- A trained amateur volunteer that can't be told apart by sight from a group of evacuees or bystanders
- An untrained volunteer who shows up spontaneously and demands that you put him to work saving the world with an HT
- A would-be volunteer who is sitting at home hoping to get called out, but nobody in the incident command knows that s(he) exists and is capable of.
- An weirdo who sneaks around with a radio to "shadow" the incident without your knowledge
I think somewhere around the reflective vests area is actually the best place to be, and it seems that's what the norm already is. A few vocal voices hate the out of control whackers so much that they say they prefer plainclothes or even untrained volunteers to trained volunteers in reflective vests - and that sort of mentality is actually fascinating to me. It reminds me of the extreme doomsday preppers on one side, and on the other side those people who refuse to keep food for more than one day in the house and say they hope that they're the first to die if a disaster strikes.
« Last Edit: March 23, 2013, 06:46:45 PM by LA9XSA » Logged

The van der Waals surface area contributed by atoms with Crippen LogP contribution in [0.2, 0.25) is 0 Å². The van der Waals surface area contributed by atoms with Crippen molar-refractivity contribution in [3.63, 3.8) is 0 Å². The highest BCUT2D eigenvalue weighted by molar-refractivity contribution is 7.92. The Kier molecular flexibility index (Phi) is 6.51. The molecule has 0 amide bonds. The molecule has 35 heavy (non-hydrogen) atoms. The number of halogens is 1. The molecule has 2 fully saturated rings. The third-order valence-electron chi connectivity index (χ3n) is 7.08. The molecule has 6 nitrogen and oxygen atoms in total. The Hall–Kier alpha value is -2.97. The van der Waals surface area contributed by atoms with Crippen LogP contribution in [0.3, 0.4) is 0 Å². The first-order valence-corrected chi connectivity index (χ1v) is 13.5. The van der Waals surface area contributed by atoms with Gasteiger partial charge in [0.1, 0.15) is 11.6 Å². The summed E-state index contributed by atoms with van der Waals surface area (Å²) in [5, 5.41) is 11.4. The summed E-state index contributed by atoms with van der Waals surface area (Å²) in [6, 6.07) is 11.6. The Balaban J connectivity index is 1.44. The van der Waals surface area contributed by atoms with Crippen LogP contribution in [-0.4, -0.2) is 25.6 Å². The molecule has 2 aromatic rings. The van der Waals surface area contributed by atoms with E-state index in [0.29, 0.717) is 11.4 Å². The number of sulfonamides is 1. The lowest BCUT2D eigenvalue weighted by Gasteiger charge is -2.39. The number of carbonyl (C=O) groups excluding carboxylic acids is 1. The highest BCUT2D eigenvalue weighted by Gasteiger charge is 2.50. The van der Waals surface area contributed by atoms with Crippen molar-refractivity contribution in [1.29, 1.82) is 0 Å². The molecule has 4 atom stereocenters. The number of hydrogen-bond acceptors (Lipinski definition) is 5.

KB0OXD
Member

Posts: 47


WWW

Ignore
« Reply #122 on: March 24, 2013, 12:58:46 AM »

Judging by many of the posts here and on other forums, part 97.1(d) should really thin out the herd...
Which is why I don't pretend to be a trained SKYWARN weather spotter & don't participate in their activities (I learned that the hard way in my first year).  Nor am I an active member of ARES because communications training standards have DRAMATICALLY changed since I was licensed back in 1992.  I also don't regularly check into the local & regional nets because they're both on before I'm even up & out of bed every Sunday Morning

I CAN however.....

* Handle & Pass NTS Traffic at the local & (Via EchoLink) national level (In fact, it was traffic handling that saved me from losing my license back in the early '90s because I knew it was something I could do WITHOUT running the risk of someone getting killed or failing to pass vital life-saving information on to proper authorities).  I later served as NCS for the Central Colorado Traffic Net on the Colorado Connection Repeater System, taking the Sunday Night slot

* Serve as a communicator at special events like Bike-A-Thons, racing, parades & other charity events